In this book, a distinguished group of early childhood special educators and researchers explores the barriers to and influences on inclusive education settings for young children. Chapters cover such timely topics as individualized instruction, social relationships of children with disabilities, collaborative relationships among adults, family perceptions of inclusion, classroom ecology and child participation, community participation, social policy, and cultural and linguistic diversity. Expert contributors, addressing each of these topics, draw useful implications for practitioners-providing helpful suggestions for modifying activities, materials, environmental supports, and teaching strategies. Based on a groundbreaking 5-year research study conducted by the Early Childhood Research Institute on Inclusion, Widening the Circle is a must read for all professionals working in inclusive settings.
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Published in conjunction with a 2003 exhibition co-organized by the Columbus Museum of Art and the Los Angeles County Museum of Art, this hefty, oversize (10x13 catalogue features approximately 160 powerful masterpieces of Indian, Nepalese, Tibetan, Chinese, and Mongolian art produced over the pa
In 1655, the philosopher Thomas Hobbes claimed he had solved the centuries-old problem of "squaring of the circle" (constructing a square equal in area to a given circle). With a scathing rebuttal to Hobbes's claims, the mathematician John Wallis began one of the longest and most intense intellectual disputes of all time. Squaring the Circle is a detailed account of this controversy, from the core mathematics to the broader philosophical, political, and religious issues at stake. Hobbes believed that by recasting geometry in a materialist mold, he could solve any geometric problem and thereby demonstrate the power of his materialist metaphysics. Wallis, a prominent Presbyterian divine as well as an eminent mathematician, refuted Hobbes's geometry as a means of discrediting his philosophy, which Wallis saw as a dangerous mix of atheism and pernicious political theory. Hobbes and Wallis's "battle of the books" illuminates the intimate relationship between science and crucial seventeenth-century debates over the limits of sovereign power and the existence of God.
Entering the Circle addresses the practical and methodological aspects of research within the interpretive or hermeneutic perspective. It contains descriptions of exemplary interpretive research projects in psychology and closely allied fields. Offering insight into the range and subtleties of the methods of interpretive inquiry, this collection challenges the reader to question the assumptions behind more traditional research that aims, instead, to objectify human phenomena.
Meetings in the round have become the preferred tool for moving individual commitment into group action. This book lays out the structure of circle conversation, based on the original work of the authors who have standardized the essential elements that constitute circle practice.
In this much-needed examination of Buddhist views of death and the afterlife, Carl B. Becker bridges the gap between books on death in the West and books on Buddhism in the East. Other Western writers have addressed the mysteries surrounding death and the afterlife, but few have approached the topic from a Buddhist perspective. Here, Becker resolves questions that have troubled scholars since the beginning of Buddhism: How can Buddhism reconcile its belief in karma and rebirth with its denial of a permanent soul? What is reborn? And when, exactly, is the moment of death? By systematically tracing Buddhism’s migration from India through China, Japan, and Tibet, Becker demonstrates how culture and environment affect Buddhist religious tradition. In addition to discussing historical Buddhism, Becker shows how Buddhism resolves controversial current issues as well. In the face of modern medicine’s trend toward depersonalization, traditional Buddhist practices imbue the dying process with respect and dignity. At the same time, Buddhist tradition offers documented precedents for decision making in cases of suicide and euthanasia.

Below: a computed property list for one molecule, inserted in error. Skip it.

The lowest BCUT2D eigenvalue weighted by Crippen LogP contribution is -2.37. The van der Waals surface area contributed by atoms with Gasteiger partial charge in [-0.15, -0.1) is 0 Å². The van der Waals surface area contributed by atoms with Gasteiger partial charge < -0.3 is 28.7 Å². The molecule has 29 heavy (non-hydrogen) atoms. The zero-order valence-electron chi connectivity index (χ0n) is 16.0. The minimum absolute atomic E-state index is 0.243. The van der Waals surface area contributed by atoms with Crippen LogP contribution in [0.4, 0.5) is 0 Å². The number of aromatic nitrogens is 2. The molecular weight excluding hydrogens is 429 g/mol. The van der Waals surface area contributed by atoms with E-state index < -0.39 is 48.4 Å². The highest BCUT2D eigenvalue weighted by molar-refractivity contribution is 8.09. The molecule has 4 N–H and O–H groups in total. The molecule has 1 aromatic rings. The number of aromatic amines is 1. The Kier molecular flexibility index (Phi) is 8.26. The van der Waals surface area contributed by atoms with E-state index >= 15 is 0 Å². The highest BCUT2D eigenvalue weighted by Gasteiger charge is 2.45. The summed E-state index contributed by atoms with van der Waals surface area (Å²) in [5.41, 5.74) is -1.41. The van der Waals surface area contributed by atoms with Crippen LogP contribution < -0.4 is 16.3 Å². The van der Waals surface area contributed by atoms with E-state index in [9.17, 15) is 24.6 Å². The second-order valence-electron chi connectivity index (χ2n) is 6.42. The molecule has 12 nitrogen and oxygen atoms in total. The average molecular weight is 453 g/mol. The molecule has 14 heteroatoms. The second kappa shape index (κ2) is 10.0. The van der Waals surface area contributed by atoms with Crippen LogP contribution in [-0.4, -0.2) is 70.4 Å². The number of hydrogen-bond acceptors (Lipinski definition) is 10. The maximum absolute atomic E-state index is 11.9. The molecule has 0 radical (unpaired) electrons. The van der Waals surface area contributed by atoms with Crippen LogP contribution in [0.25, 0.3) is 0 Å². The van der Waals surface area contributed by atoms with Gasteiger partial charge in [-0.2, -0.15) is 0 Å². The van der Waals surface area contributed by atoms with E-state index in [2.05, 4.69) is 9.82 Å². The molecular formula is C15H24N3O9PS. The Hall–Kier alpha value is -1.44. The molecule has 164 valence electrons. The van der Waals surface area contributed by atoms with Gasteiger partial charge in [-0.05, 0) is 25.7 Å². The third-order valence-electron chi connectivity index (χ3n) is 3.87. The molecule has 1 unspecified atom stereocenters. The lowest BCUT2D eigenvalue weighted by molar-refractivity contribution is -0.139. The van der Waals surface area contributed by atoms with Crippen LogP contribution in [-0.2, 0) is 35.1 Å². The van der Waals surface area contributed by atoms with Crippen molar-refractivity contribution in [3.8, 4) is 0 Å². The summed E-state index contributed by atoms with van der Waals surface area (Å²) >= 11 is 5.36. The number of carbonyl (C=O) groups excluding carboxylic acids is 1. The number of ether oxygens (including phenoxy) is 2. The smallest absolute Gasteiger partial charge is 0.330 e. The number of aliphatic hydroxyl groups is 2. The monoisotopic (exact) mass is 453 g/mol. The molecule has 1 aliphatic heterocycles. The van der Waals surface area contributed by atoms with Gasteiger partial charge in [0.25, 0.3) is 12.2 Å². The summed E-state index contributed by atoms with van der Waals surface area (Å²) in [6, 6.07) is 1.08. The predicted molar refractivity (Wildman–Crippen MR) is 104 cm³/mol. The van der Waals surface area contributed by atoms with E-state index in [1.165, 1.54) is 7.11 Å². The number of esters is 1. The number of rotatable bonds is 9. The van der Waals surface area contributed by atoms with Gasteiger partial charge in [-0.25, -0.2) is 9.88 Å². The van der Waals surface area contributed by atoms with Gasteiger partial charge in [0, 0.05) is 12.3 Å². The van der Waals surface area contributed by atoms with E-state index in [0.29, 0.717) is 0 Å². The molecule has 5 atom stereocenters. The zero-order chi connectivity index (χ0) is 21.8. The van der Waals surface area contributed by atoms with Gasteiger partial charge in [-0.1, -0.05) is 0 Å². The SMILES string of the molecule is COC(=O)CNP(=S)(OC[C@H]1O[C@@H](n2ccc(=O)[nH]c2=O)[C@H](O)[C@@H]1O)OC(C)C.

Embraced with zeal by a wide array of activists and policymakers, the restorative justice movement has made promises to reduce the disproportionate rates of Aboriginal involvement in crime and the criminal justice system and to offer a healing model suitable to Aboriginal communities. Such promises should be the focus of considerable critical analysis and evaluation, yet this kind of scrutiny has largely been absent. 'Will the Circle be Unbroken?' explores and confronts the potential and pitfalls of restorative justice, offering a much-needed critical perspective. Drawing on their shared experiences working with Aboriginal communities, Jane Dickson-Gilmore and Carol LaPrairie examine the outcomes of restorative justice projects, paying special attention to such prominent programs as conferencing, sentencing circles, and healing circles. They also look to Aboriginal justice reforms in other countries, comparing and contrasting Canadian reforms with the restorative efforts in New Zealand, Australia, and the United States. 'Will the Circle be Unbroken?' provides a comprehensive overview of the critical issues in Aboriginal and restorative justice, placing these in the context of community. It examines the essential role of community in furthering both Aboriginal and non-Aboriginal aspirations for restorative justice.
Written mainly by First Nations and Metis people, this book examines current issues in First Nations education.